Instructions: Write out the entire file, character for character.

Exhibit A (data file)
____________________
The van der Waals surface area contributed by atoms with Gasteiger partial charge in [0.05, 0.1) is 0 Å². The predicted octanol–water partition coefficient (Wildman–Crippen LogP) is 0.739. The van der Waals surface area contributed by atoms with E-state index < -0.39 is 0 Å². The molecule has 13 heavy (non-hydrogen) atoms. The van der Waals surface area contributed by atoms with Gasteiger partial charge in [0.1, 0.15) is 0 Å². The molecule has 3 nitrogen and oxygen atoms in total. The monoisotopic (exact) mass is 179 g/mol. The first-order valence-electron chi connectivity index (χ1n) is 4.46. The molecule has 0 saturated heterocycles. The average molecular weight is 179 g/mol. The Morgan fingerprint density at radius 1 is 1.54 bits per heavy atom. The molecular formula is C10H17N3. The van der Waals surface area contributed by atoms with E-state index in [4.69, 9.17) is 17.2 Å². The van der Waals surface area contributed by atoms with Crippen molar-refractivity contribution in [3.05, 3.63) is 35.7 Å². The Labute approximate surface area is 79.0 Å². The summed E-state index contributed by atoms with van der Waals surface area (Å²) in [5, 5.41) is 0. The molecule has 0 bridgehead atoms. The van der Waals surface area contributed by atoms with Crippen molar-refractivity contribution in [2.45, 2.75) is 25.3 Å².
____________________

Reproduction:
The van der Waals surface area contributed by atoms with Gasteiger partial charge in [0.05, 0.1) is 0 Å². The predicted octanol–water partition coefficient (Wildman–Crippen LogP) is 0.739. The van der Waals surface area contributed by atoms with E-state index < -0.39 is 0 Å². The molecule has 13 heavy (non-hydrogen) atoms. The van der Waals surface area contributed by atoms with Gasteiger partial charge in [0.1, 0.15) is 0 Å². The molecule has 3 nitrogen and oxygen atoms in total. The monoisotopic (exact) mass is 179 g/mol. The first-order valence-electron chi connectivity index (χ1n) is 4.46. The molecule has 0 saturated heterocycles. The average molecular weight is 179 g/mol. The Morgan fingerprint density at radius 1 is 1.54 bits per heavy atom. The molecular formula is C10H17N3. The van der Waals surface area contributed by atoms with E-state index in [4.69, 9.17) is 17.2 Å². The van der Waals surface area contributed by atoms with Crippen molar-refractivity contribution in [3.05, 3.63) is 35.7 Å². The Labute approximate surface area is 79.0 Å². The summed E-state index contributed by atoms with van der Waals surface area (Å²) in [5, 5.41) is 0. The molecule has 0 bridgehead atoms. The van der Waals surface area contributed by atoms with Crippen molar-refractivity contribution in [2.45, 2.75) is 25.3 Å².